Cascading plantings of fragrant herbs echo the architectural form of the water element pictured below.
Photos: Alice Joyce except where noted.
Suggesting sanctuary, an array of small-scale buildings line up along a walkway. A bold rectangular opening entices me to enter, where I find an interior that capitalizes on a play of light and shadow created by a slat roof, while the floor wears a carpet of Scotch moss.
Entering one such space, you see water flowing gently over an inclined wall, while directly across the way, its counterpart achieves drama with a decidedly vigorous deluge over a stepped surface.
On a recent journey, I set off on a pilgrimage to
Parc André Citröen, an inspiring representation of a
contemporary landscape design by Alain Provost and
Gilles Clement. The park rose up in the southwest corner of Paris in the Javel neighborhood, a site appropriated as part of the city's urban renewal efforts, after the closure of the Citröen car factory.
Away from the well-trod tourist paths, the park has won praise (and criticism, alike) for the forward-looking aspects of its design: A complex geometric layout full of surprising juxtapositions and horticultural interest.
Elements of cool postmodern style appear as architectural devices, defining the character of discrete spaces. At the same time, sequestered areas are given over to lush planting schemes and shaded allées, fostering a sense of intimacy.
PHOTO © ALICE JOYCE
The parkland extends over 30 acres, and futuristic bent aside, its plan encourages visitors to linger amid open areas of lawn, a bamboo grove, and a rock garden.
Large-scale water features call to mind
the aesthetic fountains and pools of
classical landscapes, while inducing
young and old to relax and refresh.
Arranged on an axis perpendicular to the Seine, the totality of the park is oriented to echo the order of historic Parisian parks farther upriver.
The overall design concept puts into play a sense of contrast, advancing from obviously man-made configurations to areas meant to reveal the spirit of untouched, natural places.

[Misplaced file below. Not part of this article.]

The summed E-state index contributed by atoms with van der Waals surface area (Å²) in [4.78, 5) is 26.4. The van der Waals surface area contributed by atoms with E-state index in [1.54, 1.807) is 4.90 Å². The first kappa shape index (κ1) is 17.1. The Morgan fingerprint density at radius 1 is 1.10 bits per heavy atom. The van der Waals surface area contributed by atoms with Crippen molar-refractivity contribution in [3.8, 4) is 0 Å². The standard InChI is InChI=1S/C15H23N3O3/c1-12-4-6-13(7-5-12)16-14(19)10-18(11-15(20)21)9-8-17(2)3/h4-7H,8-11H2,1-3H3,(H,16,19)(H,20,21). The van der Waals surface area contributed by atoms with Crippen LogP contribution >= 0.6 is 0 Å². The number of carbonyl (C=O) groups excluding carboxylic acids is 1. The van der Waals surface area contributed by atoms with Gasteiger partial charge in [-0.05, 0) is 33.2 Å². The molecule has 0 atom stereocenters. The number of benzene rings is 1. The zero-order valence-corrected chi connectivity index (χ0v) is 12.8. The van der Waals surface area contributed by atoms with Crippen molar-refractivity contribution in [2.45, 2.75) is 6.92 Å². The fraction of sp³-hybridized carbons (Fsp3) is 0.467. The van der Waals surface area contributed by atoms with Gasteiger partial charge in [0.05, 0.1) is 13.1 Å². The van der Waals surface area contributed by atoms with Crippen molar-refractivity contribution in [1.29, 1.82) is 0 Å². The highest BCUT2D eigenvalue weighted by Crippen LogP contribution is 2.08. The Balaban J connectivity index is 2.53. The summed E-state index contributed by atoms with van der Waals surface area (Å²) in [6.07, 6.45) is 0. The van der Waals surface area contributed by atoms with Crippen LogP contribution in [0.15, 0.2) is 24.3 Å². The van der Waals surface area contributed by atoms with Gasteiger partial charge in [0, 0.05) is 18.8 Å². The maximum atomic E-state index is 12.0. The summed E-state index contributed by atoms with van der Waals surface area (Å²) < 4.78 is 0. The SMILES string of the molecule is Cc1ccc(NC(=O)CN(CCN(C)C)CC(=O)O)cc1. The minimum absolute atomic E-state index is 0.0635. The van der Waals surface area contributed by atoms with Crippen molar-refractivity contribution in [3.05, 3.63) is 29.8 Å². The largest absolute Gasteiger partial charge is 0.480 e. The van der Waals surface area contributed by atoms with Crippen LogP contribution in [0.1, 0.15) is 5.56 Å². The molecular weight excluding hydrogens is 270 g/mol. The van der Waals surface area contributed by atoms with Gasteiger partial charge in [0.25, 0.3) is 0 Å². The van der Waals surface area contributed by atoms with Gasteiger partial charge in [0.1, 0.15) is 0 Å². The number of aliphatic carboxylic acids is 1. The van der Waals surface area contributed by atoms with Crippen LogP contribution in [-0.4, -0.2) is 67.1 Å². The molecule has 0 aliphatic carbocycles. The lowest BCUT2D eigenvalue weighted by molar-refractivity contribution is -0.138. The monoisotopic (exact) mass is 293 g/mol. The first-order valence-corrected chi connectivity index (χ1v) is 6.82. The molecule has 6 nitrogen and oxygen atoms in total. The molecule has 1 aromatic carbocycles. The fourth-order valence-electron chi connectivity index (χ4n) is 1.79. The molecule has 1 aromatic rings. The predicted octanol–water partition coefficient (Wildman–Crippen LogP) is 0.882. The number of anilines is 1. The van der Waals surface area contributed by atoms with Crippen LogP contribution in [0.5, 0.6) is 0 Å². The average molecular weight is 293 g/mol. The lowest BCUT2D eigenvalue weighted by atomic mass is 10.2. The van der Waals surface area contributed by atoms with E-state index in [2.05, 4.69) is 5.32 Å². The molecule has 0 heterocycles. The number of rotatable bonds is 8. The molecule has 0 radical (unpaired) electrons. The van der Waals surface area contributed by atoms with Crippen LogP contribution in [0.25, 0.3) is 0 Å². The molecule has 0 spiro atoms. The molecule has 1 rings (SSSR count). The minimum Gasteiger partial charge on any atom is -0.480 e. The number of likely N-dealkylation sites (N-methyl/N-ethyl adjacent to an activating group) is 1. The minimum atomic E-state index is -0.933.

At the heart of the park is a sprawling grassy expanse set off by a wall of clipped hedges and promenade evocative of formal French gardens. Opposite this central greensward, a sloping plaza of gleaming stone looks out onto two vast glasshouses flanking a fountain programmed with leaping water jets.
Moving on, a series of small theme gardens emerges, revealing a richness of shrubs, specimen trees and perennials. Unusual plant material is noteworthy in creating atmospheric garden spaces, such as the Jardin Blanc & Jardin Noir. A tunnel passage signals the transition to another color-themed space, accented with blue salvias, fragrant mints, California lilacs, a wisteria-draped arbor, and a pergola cloaked in my favorite variegated porcelainberry vine melded with clematis.
At another juncture, towering mirrored-glass buildings are partnered with a long reflecting canal. The crisp outlines of the adjacent hedges restate the angular facades.
A sunken outdoor room of ample proportions exhibits careful planning. The five walls reveal a subtle pattern of divided stone segments with scores of diamond-shaped water spouts, arranged at a mid-point as embellishment. On the ground, vegetation takes the place of stone cutouts, and grass creates a zigzag effect where it abuts the hard surface.
Controversy about the park and its design continues, so look for more to follow on BayAreaTendrils.
When in Paris... the park is located in the 15th arrondisement: Metro stop Balard or Javel.